Back to Graphic Version | SAMHSA News Home

SAMHSA News - January/February 2008, Volume 16, Number 1


FASD Resources Available

For Teachers in Elementary and Middle Schools

By Kristin Blank

Children with fetal alcohol spectrum disorders (FASD) may encounter a lifetime of challenges. Prenatal alcohol exposure can cause physical, mental, behavioral, and learning disabilities (see SAMHSA News, July/August 2007). According to SAMHSA’s FASD Center for Excellence, FASD usually is not diagnosed until children enter school.

In order to help these children succeed, the Center developed a booklet for teachers called Reach to Teach: Educating Elementary and Middle School Students with Fetal Alcohol Spectrum Disorders. The 60-page booklet contains valuable information to promote understanding of FASD and its symptoms, as well as tools and strategies to enhance the child’s learning and communication between teachers and parents.

FASD in the Classroom

Learning disabilities that can result from FASD include problems processing information, difficulty with planning and organizing, and short-term memory disorders. Children with FASD often are contextual learners, meaning they can’t easily transfer information learned in one context to another.

In children with FASD, inconsistent performance is common. For example, material learned one day may be forgotten the next day, then remembered 2 or 3 days later—a frustrating pattern for students who are trying hard but not achieving consistent success. Teachers may think the child is purposefully misbehaving or is not paying attention.

Educators can help children diagnosed with FASD by using specific classroom strategies to assist learning. They should:

  • Structure a caring and consistent environment, because students with FASD learn better when guidelines for learning and behavior are clear and visible.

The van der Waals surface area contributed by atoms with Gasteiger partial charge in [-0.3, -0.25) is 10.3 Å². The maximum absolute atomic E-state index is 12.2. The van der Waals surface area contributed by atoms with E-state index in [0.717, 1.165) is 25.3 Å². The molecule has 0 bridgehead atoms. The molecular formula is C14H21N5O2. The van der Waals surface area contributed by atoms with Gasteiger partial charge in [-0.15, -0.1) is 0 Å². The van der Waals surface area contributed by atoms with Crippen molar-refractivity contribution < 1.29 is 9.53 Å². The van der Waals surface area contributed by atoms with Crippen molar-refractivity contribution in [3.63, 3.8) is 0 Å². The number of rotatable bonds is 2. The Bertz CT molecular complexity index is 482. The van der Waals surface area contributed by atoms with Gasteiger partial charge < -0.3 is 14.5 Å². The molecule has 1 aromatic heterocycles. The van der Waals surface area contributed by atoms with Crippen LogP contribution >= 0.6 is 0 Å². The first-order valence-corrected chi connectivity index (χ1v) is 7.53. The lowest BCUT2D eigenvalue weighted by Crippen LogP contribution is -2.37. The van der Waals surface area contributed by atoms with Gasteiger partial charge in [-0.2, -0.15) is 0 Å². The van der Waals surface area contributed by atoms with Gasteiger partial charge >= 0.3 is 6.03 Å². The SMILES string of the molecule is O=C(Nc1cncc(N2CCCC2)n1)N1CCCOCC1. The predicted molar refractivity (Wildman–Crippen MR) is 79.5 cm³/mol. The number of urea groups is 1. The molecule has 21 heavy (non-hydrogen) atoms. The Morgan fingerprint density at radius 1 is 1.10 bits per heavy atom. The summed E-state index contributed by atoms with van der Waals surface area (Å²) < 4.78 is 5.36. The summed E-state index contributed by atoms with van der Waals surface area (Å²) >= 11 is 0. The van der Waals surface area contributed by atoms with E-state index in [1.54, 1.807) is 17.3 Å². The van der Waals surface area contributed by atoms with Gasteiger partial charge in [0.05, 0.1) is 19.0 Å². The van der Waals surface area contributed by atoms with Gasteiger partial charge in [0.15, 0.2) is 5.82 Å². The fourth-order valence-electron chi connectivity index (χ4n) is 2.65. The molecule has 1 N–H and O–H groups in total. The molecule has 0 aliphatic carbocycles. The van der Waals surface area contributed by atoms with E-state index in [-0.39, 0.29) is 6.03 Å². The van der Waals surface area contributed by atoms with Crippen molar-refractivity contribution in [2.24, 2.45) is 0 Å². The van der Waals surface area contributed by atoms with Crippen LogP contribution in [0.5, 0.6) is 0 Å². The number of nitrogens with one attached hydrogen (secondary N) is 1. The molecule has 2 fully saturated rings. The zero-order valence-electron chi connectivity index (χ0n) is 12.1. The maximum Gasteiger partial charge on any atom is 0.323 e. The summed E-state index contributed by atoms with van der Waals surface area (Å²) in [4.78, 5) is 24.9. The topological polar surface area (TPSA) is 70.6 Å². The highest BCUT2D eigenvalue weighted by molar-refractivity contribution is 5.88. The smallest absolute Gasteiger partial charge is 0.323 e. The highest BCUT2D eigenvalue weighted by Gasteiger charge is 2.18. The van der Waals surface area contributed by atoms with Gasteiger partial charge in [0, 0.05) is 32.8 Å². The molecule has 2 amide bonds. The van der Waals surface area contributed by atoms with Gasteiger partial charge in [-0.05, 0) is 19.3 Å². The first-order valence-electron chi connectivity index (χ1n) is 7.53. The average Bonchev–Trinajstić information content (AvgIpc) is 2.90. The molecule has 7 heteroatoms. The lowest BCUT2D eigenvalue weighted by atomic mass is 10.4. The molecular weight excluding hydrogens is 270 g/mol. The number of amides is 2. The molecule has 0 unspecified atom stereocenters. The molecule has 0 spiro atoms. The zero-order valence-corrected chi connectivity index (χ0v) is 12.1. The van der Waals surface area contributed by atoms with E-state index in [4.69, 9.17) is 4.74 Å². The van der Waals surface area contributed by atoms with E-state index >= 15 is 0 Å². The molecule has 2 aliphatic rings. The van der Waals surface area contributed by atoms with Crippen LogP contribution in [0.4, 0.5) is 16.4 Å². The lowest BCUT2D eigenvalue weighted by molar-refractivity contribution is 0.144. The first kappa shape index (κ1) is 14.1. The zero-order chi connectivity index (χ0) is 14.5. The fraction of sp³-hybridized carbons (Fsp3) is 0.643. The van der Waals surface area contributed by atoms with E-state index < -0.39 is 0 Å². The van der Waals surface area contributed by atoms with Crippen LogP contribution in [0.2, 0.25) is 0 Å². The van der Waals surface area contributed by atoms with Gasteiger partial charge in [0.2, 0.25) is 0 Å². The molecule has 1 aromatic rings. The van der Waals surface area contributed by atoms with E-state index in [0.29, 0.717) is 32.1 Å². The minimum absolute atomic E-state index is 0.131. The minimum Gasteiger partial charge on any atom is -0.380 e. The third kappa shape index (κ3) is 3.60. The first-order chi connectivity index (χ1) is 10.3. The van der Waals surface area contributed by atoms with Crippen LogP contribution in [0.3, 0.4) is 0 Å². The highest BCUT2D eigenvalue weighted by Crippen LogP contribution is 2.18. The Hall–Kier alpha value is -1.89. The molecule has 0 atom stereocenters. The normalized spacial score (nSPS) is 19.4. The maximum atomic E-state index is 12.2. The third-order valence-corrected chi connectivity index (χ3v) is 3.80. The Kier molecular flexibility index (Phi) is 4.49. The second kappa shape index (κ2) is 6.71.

• Shift attitudes and improve understanding of FASD. Think “This child can’t,” rather than “This child won’t,” and focus on strengths rather than struggles.

  • Learn to translate misbehavior, since what looks like inattention may be indicate confusion.

  • Change teaching style to be more concrete and specific.

  • Restructure the physical space in the classroom, such as keeping walls and bulletin boards uncluttered and providing a quiet corner to allow students to refocus.

  • Engage the whole school community by seeking out school-wide trainings on FASD, inviting parents to share their experiences, and encouraging teachers to share tips about what works in their classrooms.

The booklet also provides removable forms on which parents and teachers can write the child’s daily schedules to improve continuity between school and home. Another form allows parents and teachers to list the child’s particular strengths, challenges, and successful strategies as he or she moves from grade to grade.

Reach to Teach is available free of charge from SAMHSA’s Health Information Network at 1-877-SAMHSA-7 (1-877-726-4727) or 1-800-487-4889 (TDD). Ask for inventory number SMA07-4222. For a free PDF copy, visit http://fascenter.samhsa.gov/documents/reach_to_teach_final_011107.pdf

Back to Top

Back to Graphic Version